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The future Aviation Weather Center

Like it or not, a popular website gets an overhaul

The internet is loaded with aviation weather websites and other related aids in flight planning, but one of the most popular has been run by the National Weather Service’s Aviation Weather Center (AWC) on aviationweather.gov.
The current Aviation Weather Center website has drop-down menus and buttons across the top and bottom of its home page, plus a central map insert.
The current Aviation Weather Center website has drop-down menus and buttons across the top and bottom of its home page, plus a central map insert.

This site offers a comprehensive presentation for reviewing virtually any current or forecast weather condition that could affect anyone flying in the United States—and many areas overseas as well. Because it amounts to one-stop shopping, the AWC site is a favorite of all operational meteorologists—not just those responsible for aviation reports and forecasts.

But get ready for a change. The AWC site is being revamped, restyled, and given a new look and user interface. Want a preview? Then go to beta.aviationweather.gov.

Bear in mind that work is still in progress, so what you see on the beta website is experimental, incomplete, subject to change, and the final product may not be operational for some time. It all depends on NWS internal dynamics and debates— as well as input from users. If you want to give some feedback, click on the left arrow at the top left of the beta website to send the NWS a message.

To me, the experimental website shows promise in some ways. For example, where the current AWC site requires you to expand a window to get a bigger view of a weather map of certain weather conditions, the homepage of the experimental version gives you a larger view, with areas of concern highlighted. Click anywhere on the map and a full-screen view opens to show most of the principal observations—station models, convective sigmets, turbulence, icing, satellite/radar views, pireps, and the rest—right from the get-go. So, there are fewer clicks to drill down on a smaller geographical region’s weather. If you want to isolate certain weather conditions, click on the “weather” drop-down menu at the top of the page, and the page will declutter to show only the weather you’ve chosen.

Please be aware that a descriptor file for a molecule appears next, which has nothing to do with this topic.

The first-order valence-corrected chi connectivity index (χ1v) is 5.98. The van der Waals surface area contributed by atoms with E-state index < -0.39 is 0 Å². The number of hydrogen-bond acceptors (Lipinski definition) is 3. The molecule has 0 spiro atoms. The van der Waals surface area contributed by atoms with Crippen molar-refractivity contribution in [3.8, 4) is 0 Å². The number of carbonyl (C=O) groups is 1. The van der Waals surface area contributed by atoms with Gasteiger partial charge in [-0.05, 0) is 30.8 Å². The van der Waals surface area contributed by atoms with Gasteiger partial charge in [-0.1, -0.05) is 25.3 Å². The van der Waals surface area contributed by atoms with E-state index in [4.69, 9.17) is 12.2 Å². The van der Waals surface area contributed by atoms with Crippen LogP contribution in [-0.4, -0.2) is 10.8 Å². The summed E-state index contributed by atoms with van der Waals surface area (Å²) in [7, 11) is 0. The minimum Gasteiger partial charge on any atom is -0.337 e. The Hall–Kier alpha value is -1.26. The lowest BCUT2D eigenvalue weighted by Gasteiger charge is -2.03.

The proposed new website has a cleaner look. Clicking on the interactive maps takes you quickly to full-screen maps that you can customize with various weather products.
The proposed new website has a cleaner look. Clicking on the interactive maps takes you quickly to full-screen maps that you can customize with various weather products.

What’s more, the beta version has a time slider to give the weather’s trends over an 18-hour period. If you’re looking for the Graphical Forecast for Aviation (GFA) tool, it’s at the top right of the homepage, and gives you an 18-hour forecast. Flight path overlays, weather variables, and altitudes are selected by using vertical menus of icons on the beta version. Plus, there’s a time slider at the bottom edge of the GFA page.

It’s difficult to provide a complete evaluation of a work in progress, but I think we’ll all agree that the new AWC site is roomier and easier to read than the current version, which has a picture-in-picture feel, with many buttons to call up various weather features. The beta site makes more use of drop-down menus and big graphics. At the same time, it incorporates click-on-map interfaces that are always intuitive. My current gripes center on configuring the GFA presentation and making multiple weather features appear together.

As always, it will take time for us to learn the new ways of navigating the next AWC website. Concerned? Remember to take that survey and make your voice heard.

[email protected]

Thomas A. Horne

Thomas A. Horne

AOPA Pilot Editor at Large
AOPA Pilot Editor at Large Tom Horne has worked at AOPA since the early 1980s. He began flying in 1975 and has an airline transport pilot and flight instructor certificates. He’s flown everything from ultralights to Gulfstreams and ferried numerous piston airplanes across the Atlantic.

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